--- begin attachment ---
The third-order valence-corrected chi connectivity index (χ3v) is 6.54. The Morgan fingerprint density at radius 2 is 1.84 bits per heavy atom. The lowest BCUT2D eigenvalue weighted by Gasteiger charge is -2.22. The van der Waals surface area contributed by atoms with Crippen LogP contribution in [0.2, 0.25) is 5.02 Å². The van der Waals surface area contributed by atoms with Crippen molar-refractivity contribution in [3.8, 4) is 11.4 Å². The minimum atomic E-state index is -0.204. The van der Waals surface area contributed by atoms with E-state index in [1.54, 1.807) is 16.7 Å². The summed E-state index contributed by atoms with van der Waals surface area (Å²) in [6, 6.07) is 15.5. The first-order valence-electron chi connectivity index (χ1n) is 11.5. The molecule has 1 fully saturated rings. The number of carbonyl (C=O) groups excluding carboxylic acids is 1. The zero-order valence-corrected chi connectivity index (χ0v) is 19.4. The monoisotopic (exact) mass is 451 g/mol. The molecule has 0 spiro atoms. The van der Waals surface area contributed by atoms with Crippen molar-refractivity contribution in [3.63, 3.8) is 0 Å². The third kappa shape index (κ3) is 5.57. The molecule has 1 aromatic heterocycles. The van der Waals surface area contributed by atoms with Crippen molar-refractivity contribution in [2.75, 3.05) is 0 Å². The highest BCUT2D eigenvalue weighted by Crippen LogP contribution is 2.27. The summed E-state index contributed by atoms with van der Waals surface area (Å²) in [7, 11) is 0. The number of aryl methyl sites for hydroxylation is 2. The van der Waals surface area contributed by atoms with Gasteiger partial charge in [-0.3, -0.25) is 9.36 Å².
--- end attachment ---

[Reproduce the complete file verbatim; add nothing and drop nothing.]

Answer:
The third-order valence-corrected chi connectivity index (χ3v) is 6.54. The Morgan fingerprint density at radius 2 is 1.84 bits per heavy atom. The lowest BCUT2D eigenvalue weighted by Gasteiger charge is -2.22. The van der Waals surface area contributed by atoms with Crippen LogP contribution in [0.2, 0.25) is 5.02 Å². The van der Waals surface area contributed by atoms with Crippen molar-refractivity contribution in [3.8, 4) is 11.4 Å². The minimum atomic E-state index is -0.204. The van der Waals surface area contributed by atoms with E-state index in [1.54, 1.807) is 16.7 Å². The summed E-state index contributed by atoms with van der Waals surface area (Å²) in [6, 6.07) is 15.5. The first-order valence-electron chi connectivity index (χ1n) is 11.5. The molecule has 1 fully saturated rings. The number of carbonyl (C=O) groups excluding carboxylic acids is 1. The zero-order valence-corrected chi connectivity index (χ0v) is 19.4. The monoisotopic (exact) mass is 451 g/mol. The molecule has 0 spiro atoms. The van der Waals surface area contributed by atoms with Crippen molar-refractivity contribution in [3.63, 3.8) is 0 Å². The third kappa shape index (κ3) is 5.57. The molecule has 1 aromatic heterocycles. The van der Waals surface area contributed by atoms with Crippen molar-refractivity contribution in [2.75, 3.05) is 0 Å². The highest BCUT2D eigenvalue weighted by Crippen LogP contribution is 2.27. The summed E-state index contributed by atoms with van der Waals surface area (Å²) in [7, 11) is 0. The number of aryl methyl sites for hydroxylation is 2. The van der Waals surface area contributed by atoms with Gasteiger partial charge in [-0.3, -0.25) is 9.36 Å².